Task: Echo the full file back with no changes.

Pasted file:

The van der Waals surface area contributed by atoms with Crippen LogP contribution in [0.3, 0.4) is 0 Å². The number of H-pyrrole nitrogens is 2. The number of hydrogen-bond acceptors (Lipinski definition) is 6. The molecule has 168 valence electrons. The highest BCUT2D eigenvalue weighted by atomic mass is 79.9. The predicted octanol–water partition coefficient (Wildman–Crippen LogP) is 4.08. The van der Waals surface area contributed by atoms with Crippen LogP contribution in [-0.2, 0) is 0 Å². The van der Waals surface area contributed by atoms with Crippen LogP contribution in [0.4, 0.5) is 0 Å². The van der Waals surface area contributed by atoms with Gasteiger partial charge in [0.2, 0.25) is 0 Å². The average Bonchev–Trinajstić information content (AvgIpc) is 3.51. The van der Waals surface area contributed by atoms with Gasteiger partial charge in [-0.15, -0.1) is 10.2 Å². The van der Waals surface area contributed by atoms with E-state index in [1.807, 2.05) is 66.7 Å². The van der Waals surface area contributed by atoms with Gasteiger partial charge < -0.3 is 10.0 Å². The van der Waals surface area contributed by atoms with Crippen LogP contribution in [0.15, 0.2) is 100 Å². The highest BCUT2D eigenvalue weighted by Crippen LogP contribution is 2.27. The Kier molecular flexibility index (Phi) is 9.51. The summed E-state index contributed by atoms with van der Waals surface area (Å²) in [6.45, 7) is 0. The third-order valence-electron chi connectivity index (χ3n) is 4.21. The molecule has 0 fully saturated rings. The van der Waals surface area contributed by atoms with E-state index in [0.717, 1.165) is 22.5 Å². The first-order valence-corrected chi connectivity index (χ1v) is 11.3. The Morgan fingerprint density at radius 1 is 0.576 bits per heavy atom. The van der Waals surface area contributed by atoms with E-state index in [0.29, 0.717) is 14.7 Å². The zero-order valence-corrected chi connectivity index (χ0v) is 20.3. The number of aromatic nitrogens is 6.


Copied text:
The van der Waals surface area contributed by atoms with Crippen LogP contribution in [0.3, 0.4) is 0 Å². The number of H-pyrrole nitrogens is 2. The number of hydrogen-bond acceptors (Lipinski definition) is 6. The molecule has 168 valence electrons. The highest BCUT2D eigenvalue weighted by atomic mass is 79.9. The predicted octanol–water partition coefficient (Wildman–Crippen LogP) is 4.08. The van der Waals surface area contributed by atoms with Crippen LogP contribution in [-0.2, 0) is 0 Å². The van der Waals surface area contributed by atoms with Crippen LogP contribution in [0.4, 0.5) is 0 Å². The van der Waals surface area contributed by atoms with Gasteiger partial charge in [0.2, 0.25) is 0 Å². The average Bonchev–Trinajstić information content (AvgIpc) is 3.51. The van der Waals surface area contributed by atoms with Gasteiger partial charge in [-0.15, -0.1) is 10.2 Å². The van der Waals surface area contributed by atoms with E-state index in [1.807, 2.05) is 66.7 Å². The van der Waals surface area contributed by atoms with Gasteiger partial charge < -0.3 is 10.0 Å². The van der Waals surface area contributed by atoms with Crippen LogP contribution in [0.15, 0.2) is 100 Å². The highest BCUT2D eigenvalue weighted by Crippen LogP contribution is 2.27. The Kier molecular flexibility index (Phi) is 9.51. The summed E-state index contributed by atoms with van der Waals surface area (Å²) in [6.45, 7) is 0. The third-order valence-electron chi connectivity index (χ3n) is 4.21. The molecule has 0 fully saturated rings. The van der Waals surface area contributed by atoms with E-state index in [0.717, 1.165) is 22.5 Å². The first-order valence-corrected chi connectivity index (χ1v) is 11.3. The Morgan fingerprint density at radius 1 is 0.576 bits per heavy atom. The van der Waals surface area contributed by atoms with E-state index in [0.29, 0.717) is 14.7 Å². The zero-order valence-corrected chi connectivity index (χ0v) is 20.3. The number of aromatic nitrogens is 6.